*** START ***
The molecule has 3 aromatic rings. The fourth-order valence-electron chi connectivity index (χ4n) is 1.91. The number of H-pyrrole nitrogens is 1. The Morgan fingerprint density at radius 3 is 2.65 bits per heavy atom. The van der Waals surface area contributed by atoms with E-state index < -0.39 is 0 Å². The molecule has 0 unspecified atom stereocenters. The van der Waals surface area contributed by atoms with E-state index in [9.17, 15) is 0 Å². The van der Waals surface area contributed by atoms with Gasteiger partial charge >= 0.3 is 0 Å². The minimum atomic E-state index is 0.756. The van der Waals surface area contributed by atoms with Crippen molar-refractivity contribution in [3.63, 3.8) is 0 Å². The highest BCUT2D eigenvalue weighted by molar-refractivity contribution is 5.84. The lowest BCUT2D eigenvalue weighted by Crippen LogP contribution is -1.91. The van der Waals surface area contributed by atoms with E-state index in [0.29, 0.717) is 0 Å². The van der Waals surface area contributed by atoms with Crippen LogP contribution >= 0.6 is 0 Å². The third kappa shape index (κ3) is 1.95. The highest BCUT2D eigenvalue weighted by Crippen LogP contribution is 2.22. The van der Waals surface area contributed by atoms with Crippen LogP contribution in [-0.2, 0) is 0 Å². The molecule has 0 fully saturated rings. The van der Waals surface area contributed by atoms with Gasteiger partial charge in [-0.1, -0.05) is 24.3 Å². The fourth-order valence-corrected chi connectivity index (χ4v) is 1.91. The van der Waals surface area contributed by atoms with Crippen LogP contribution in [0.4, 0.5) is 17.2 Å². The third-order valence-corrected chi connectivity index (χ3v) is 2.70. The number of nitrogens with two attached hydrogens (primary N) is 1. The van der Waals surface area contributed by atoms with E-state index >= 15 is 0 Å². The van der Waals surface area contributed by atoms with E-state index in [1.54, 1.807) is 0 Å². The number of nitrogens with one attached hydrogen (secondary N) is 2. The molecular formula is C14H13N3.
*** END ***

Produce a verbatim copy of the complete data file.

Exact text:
The molecule has 3 aromatic rings. The fourth-order valence-electron chi connectivity index (χ4n) is 1.91. The number of H-pyrrole nitrogens is 1. The Morgan fingerprint density at radius 3 is 2.65 bits per heavy atom. The van der Waals surface area contributed by atoms with E-state index < -0.39 is 0 Å². The molecule has 0 unspecified atom stereocenters. The van der Waals surface area contributed by atoms with E-state index in [9.17, 15) is 0 Å². The van der Waals surface area contributed by atoms with Gasteiger partial charge >= 0.3 is 0 Å². The minimum atomic E-state index is 0.756. The van der Waals surface area contributed by atoms with Crippen molar-refractivity contribution in [3.63, 3.8) is 0 Å². The highest BCUT2D eigenvalue weighted by molar-refractivity contribution is 5.84. The lowest BCUT2D eigenvalue weighted by Crippen LogP contribution is -1.91. The van der Waals surface area contributed by atoms with E-state index in [0.29, 0.717) is 0 Å². The van der Waals surface area contributed by atoms with Crippen LogP contribution >= 0.6 is 0 Å². The third kappa shape index (κ3) is 1.95. The highest BCUT2D eigenvalue weighted by Crippen LogP contribution is 2.22. The van der Waals surface area contributed by atoms with Crippen LogP contribution in [-0.2, 0) is 0 Å². The molecule has 0 fully saturated rings. The van der Waals surface area contributed by atoms with Gasteiger partial charge in [-0.1, -0.05) is 24.3 Å². The fourth-order valence-corrected chi connectivity index (χ4v) is 1.91. The van der Waals surface area contributed by atoms with Crippen LogP contribution in [0.4, 0.5) is 17.2 Å². The third-order valence-corrected chi connectivity index (χ3v) is 2.70. The number of nitrogens with two attached hydrogens (primary N) is 1. The van der Waals surface area contributed by atoms with E-state index >= 15 is 0 Å². The van der Waals surface area contributed by atoms with E-state index in [1.54, 1.807) is 0 Å². The number of nitrogens with one attached hydrogen (secondary N) is 2. The molecular formula is C14H13N3.